How to show a certain familiarity with Ayn Rand\’s work

Eventually, leaving Rand was no more different or difficult than, say, leaving a friend who had grown to annoy me over time – sure, I was very intimate with her ideas, but that just gave me more insight into their outright dysfunctionality, and the strength to say \”sayonara!\”


OK, so,
claim of knowledge of Rand.

Granted, it\’s doubtful that any political group so suspicious of the intelligentsia would actually read Rand\’s 1,200 word magnum opus, Atlas Shrugged,

My, that is a lot of words, isn\’t it?

Never having been able to finish the dreck myself I do wonder what she put on all the other pages though.

11 comments on “How to show a certain familiarity with Ayn Rand\’s work

  1. The thing that annoys me about this person, and a lot of people actually, is that reading them, one would never guess that one can have other opinions on a person or thing other than: ‘totally agreed’ and ’100% pathology and the downfall of civilisation’.

    Atlas Shrugged is actually a pretty enjoyable book, one just should not be afraid to skip forward ten pages when one of the characters starts to make a speech. Whatever else one thinks of her, the caricatures which appear in the book reflect real tendencies and attitudes of people; the problems which she portrays with regulatory capture, public choice problems, etc. are real problems in a social democratic society.

  2. Also, lol at the second sentence: “I say this not with hate or ignorance, but with deep familiarity.”

    Because of course, one cannot hate what one is familiar with; and it’s totally OK to wish for the eradication of a particular philosopher and eir school, so long as one takes the time to become familiar with it first…

  3. I can’t help feeling that a 1000 page book that an enthusiast claims you regularly need to skip 10 pages in just to stop yourself throwing it in the fire / out the window, is probably very badly written.

    A text book claiming to be a novel is a very hard thing to write (Godel, Escher & Bach comes close, but isn’t a novel; Flatland is good, if you’re that sort of physicist.)

  4. I kind of agree with SE.

    The problem with the speeches is that they don’t make very good dialogue. They are the most wooden parts of quite wooden character. However they are the medium by which Rand has the characters advance the argument.

    For example the Root of Evil Speech, which is critical to the book, is really an essay purporting to be dialogue. And if you read it as an essay it stands well, but it doesn’t advance the plot. However, to say you can skip it seems to miss the point of the book.

    After all, what exactly is left? A train line is built out of a new type of steel. There’s a crash in a tunnel. Someone comes across an old deserted factory then find a lost valley containing Shangri La.

    Try stripping the political philosophy out of ’1984′, and you end up with a trip to the country.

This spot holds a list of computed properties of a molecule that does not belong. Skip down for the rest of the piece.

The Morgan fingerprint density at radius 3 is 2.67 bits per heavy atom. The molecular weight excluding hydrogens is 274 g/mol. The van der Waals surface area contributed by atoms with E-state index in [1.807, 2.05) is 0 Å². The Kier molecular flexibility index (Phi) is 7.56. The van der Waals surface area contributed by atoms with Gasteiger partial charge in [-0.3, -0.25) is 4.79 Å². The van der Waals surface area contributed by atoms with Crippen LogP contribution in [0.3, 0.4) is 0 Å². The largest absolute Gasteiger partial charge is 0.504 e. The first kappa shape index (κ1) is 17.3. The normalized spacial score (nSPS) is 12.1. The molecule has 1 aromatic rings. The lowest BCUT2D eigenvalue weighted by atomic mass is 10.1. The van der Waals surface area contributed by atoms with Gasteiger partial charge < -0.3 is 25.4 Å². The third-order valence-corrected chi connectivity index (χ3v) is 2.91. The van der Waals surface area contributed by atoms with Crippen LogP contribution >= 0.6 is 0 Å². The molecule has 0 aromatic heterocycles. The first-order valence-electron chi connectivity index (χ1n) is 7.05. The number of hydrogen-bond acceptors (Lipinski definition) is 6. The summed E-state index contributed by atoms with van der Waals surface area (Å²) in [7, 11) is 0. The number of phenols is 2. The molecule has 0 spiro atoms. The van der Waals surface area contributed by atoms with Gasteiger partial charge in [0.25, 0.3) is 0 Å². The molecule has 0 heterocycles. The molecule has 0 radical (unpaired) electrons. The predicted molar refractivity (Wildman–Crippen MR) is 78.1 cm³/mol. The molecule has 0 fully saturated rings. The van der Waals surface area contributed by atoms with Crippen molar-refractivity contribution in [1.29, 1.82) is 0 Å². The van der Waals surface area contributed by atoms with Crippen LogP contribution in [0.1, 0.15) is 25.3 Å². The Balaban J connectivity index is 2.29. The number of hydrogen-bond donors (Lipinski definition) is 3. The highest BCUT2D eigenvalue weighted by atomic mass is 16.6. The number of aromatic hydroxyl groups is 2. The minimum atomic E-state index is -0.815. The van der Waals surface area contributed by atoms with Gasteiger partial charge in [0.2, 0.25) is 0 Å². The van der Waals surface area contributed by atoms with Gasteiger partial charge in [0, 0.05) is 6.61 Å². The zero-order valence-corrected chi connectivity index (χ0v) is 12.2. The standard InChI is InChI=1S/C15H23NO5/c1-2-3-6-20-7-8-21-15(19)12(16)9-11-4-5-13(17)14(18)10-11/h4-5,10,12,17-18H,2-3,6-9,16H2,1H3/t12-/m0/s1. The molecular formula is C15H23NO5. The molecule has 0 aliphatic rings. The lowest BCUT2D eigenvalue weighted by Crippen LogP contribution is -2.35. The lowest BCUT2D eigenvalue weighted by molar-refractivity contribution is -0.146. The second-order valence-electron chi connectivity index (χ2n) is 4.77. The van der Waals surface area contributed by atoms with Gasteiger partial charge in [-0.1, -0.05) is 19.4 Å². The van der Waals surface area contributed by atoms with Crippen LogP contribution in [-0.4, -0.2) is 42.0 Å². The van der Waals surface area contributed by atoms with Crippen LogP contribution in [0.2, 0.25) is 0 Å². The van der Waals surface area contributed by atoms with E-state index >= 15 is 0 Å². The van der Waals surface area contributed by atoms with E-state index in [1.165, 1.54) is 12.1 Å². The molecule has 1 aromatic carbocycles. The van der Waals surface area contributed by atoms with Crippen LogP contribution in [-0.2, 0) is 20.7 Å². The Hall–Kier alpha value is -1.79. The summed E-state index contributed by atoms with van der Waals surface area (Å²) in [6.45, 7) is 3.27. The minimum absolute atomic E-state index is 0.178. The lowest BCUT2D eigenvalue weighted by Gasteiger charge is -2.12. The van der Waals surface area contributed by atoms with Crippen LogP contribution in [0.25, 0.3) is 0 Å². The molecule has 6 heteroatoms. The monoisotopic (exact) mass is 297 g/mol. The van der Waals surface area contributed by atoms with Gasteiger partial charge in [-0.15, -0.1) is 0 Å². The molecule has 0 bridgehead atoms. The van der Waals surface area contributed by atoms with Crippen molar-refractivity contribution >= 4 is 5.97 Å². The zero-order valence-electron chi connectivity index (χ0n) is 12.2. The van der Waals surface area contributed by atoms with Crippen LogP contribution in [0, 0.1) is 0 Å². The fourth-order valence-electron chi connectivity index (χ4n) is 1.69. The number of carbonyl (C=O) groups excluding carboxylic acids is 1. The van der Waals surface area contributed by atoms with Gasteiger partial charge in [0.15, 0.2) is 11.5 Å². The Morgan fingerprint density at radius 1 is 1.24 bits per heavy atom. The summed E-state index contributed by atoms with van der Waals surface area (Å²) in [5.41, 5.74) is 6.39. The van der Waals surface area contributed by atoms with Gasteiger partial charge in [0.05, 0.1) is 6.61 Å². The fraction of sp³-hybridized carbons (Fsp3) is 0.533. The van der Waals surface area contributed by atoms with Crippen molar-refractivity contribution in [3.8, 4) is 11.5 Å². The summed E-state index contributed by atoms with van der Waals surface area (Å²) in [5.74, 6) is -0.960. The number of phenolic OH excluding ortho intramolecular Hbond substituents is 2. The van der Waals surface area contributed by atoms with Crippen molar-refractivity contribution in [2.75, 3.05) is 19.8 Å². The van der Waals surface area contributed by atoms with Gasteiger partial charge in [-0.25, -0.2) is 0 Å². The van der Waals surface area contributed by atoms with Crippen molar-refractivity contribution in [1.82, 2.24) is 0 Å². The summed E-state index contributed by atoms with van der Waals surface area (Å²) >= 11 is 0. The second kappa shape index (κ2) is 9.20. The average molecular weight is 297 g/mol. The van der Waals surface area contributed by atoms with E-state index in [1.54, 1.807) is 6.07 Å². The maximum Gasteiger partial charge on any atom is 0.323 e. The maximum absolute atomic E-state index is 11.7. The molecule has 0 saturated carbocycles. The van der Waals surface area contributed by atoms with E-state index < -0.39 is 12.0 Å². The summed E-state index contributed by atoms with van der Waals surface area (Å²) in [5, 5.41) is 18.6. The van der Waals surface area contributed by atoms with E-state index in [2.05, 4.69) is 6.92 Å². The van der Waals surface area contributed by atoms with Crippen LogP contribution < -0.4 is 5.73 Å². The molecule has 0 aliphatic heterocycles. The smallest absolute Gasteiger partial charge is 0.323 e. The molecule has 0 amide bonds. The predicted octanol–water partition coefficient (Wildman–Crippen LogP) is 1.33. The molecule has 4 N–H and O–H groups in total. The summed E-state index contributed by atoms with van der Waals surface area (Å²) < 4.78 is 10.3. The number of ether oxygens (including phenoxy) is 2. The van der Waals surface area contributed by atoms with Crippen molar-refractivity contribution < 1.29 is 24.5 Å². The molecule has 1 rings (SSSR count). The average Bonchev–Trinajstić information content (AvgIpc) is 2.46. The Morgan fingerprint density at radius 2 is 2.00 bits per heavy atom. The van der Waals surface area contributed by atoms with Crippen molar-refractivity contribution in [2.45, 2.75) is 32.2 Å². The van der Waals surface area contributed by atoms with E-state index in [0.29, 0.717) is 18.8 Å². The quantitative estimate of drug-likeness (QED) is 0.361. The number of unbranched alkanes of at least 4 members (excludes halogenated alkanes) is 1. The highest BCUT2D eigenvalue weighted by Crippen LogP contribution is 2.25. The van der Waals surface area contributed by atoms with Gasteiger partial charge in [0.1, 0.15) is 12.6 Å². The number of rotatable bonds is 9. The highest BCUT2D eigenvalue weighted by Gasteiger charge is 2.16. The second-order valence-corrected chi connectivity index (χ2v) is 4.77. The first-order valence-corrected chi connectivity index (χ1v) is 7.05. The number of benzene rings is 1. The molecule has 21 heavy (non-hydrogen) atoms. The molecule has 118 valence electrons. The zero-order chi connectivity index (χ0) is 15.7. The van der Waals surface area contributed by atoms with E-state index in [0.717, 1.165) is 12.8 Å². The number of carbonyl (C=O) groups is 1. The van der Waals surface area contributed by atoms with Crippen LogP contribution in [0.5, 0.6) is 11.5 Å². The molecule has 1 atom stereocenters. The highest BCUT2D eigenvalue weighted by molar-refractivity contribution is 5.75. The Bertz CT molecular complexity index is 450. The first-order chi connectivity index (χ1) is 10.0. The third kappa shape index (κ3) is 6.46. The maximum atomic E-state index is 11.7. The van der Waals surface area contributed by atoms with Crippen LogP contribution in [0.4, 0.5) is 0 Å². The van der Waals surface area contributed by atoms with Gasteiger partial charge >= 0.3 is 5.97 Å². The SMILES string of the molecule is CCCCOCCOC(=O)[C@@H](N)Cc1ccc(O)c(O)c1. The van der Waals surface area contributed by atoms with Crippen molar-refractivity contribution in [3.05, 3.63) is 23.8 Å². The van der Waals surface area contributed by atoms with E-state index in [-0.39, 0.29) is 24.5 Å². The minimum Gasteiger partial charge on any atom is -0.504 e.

5. Whenever I meet someone who claims to have “deep familiarity” with Rand, I immediately starting eyeing all possible exits from the room. Other than the silly plots, wooden dialogue, one-dimensional characters, juvenile politicial philosophy and Rand’s very troubling rape fantasies, her’s are works for the ages…

    The ages of 14 to 19.

    And she’s the only writer I can think of who can go toe-to-toe with Karl Marx for outright unreadability.

  6. “juvenile politicial philosophy”

    Ironic, wouldn’t you say, since there are no children in Atlas Shrugged?

    My guess why: children cannot fend for themselves and must be supported by the labor of others.

    Unnecessary message complication.

  7. It had never occurred to me that anyone outside the USA would bother with Ayn Rand. I put it in a category along with Believing in Freudianism, Disbelieving in Evolution and a few other American idiosyncrasies.

  8. Beg to differ with TW and the commentariat.

    Splendid book, although so far as I’m aware nobody has read John Galt’s speech in its entirety, or, if they have, are unable to recall it.

    The bit where the train is about to crash, but first we are made aware of the sheer badness of each and every one of the passengers is eerily reminiscent of the European Union.

    (PS for dm: I am not and never have been an American)

  9. Dennis The Peasant – “Other than the silly plots, wooden dialogue, one-dimensional characters, juvenile politicial philosophy and Rand’s very troubling rape fantasies, her’s are works for the ages…”

    Dennis, I admire your work more than any other accountant from Ohio on the internet. Really I do. But this once I have to disagree with you. Her work is better than anything the Booker Prize is likely to be given to. Given the praise for Rand I actually read one of her books. Atlas Shrugged I guess. It does better as a book on politics than as a novel. But then it wasn’t as dire as, say, half of Heinlein’s work. Better than, say, anything written by Salman Rushdie. Now I know I am not setting the bar high, but I wouldn’t want anyone to think I was a fan or anything.

    As for her rape fantasies, I have to say I was not troubled at all. In fact they almost endeared me to the nut case.

    “And she’s the only writer I can think of who can go toe-to-toe with Karl Marx for outright unreadability.”

    Oh come on. That is utterly unfair. Rand can be read. With something that comes close to being pleasure. Marx cannot. Under any circumstance.

    8dearieme – “It had never occurred to me that anyone outside the USA would bother with Ayn Rand. I put it in a category along with Believing in Freudianism, Disbelieving in Evolution and a few other American idiosyncrasies.”

    Not to mention Modern Art.

  10. “Dennis, I admire your work more than any other accountant from Ohio on the internet. Really I do.”

    We all live for the good days, don’t we…

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